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Should I Sell or Rent my Renovation Project?

Friday, 25th May 2012

Categories: Lettings Sales

Author: Peter Barry

The days of snapping up a property bargain, putting down some wooden floorboards, painting the walls white and turning it around for an eye-watering profit have gone. Although developers are still quietly going about the business of turning around decrepit flats and houses and making a comfortable living, the margins are tighter than they used to be and the properties need to do more to sell themselves than simply have the smell of new carpet and fresh paint. These days, any house in a decent area is priced to reflect the cosmetic changes that might be required to bring it up the standard of its neighbours. Whilst there’s always room for negotiation and there are still deals to be done, developers need to take a closer look at their calculators before taking on the risk of an overhaul that doesn’t guarantee the big buck returns of ten years ago.

Renovation slowdown

With first-time buyers still having to jump through hoops to get their hands on a mortgage and the recession forcing more people to adjust to their current property rather than incur the huge costs involved in moving, only the best properties in the most sought-after areas are flying off the shelves before their details have been uploaded on a website. The London bubble has resisted the worst of the slowdown but cagey investors still need to be sure of their market before handing over their cash.

Sitting pretty

Many developers who would have previously ‘flipped’ a property, or down it up and turned it around in the minimum amount of time for the maximum profit, are now considering letting out renovated properties while they take stock of the market. With rental incomes riding the storm of the recession – and indeed showing continued signs of increasing – it can make financial sense to enjoy a healthy rental yield, with a guaranteed monthly income, rather than risk a renovated property sitting on the market for an indeterminate length of time. An empty renovation costs money and investors could see their cash tied up while they repay the mortgage and are unable to move onto the next project. A high-end renovation in a sought-after area could earn investors top rental yields and the buoyant rental market means that there are plenty of tenants on the books.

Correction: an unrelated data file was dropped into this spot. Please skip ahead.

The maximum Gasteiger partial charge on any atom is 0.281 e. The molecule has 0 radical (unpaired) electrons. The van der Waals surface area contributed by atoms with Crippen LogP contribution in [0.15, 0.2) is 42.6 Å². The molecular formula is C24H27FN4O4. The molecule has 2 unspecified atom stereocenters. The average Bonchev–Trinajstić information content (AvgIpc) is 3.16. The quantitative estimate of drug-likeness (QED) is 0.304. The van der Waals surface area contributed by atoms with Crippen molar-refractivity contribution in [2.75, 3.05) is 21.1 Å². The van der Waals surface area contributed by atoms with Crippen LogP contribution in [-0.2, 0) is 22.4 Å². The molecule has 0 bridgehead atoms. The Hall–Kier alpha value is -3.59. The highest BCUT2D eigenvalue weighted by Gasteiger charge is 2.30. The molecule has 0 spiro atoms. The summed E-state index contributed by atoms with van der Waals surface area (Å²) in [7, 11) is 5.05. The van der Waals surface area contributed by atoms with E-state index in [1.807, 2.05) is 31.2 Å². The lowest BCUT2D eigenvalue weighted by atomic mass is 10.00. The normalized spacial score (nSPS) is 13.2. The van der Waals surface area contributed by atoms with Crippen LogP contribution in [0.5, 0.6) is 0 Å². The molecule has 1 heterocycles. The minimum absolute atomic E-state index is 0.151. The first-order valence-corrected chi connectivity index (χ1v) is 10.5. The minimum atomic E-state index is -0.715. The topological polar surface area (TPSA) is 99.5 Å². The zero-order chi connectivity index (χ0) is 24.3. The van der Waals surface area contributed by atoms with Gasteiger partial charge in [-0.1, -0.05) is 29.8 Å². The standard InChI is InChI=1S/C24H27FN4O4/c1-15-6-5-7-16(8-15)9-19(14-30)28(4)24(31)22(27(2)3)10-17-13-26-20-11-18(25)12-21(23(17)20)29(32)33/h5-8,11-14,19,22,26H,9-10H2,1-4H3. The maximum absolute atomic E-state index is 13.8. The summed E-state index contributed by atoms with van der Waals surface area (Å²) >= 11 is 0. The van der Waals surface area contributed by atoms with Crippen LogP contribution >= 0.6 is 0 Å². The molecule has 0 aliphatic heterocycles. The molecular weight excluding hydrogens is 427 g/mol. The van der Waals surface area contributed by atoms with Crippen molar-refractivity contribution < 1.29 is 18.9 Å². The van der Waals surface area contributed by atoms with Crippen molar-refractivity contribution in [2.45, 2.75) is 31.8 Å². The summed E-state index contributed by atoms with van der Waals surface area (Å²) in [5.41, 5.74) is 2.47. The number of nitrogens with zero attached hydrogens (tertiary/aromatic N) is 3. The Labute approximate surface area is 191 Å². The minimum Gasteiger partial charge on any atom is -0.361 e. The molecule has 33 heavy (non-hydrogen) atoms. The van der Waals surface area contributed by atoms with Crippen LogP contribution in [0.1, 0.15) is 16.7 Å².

Currently registered on our rental books, we have a large number of tenants looking for properties of all types. Especially houses that previously would have not come to the rental market. The majority of our current landlords are currently seeing an increase of around 5-6% on the previous 12 months. Landlords that have renovated properties specifically for the purposes of rental are getting great rental yields  at the top end. The most common answer by tenants with great salary income to the question ‘Why are you looking to rent a top end property instead of buy?’ is often that they are unaware of what the market may do so do not want to buy in a possibly uncertain market. You also have the problem that the great mortgage rates are offered to those with a 25% deposit or above that can be quite a bold amount for someone to have readily available in their bank account.

In a constantly changing market, developers need to adapt. By keeping an eye on the trends in different areas, there’s still plenty of scope to earn money from property renovation but some of the certainties have been removed and developers are working harder for their profits than ever before.



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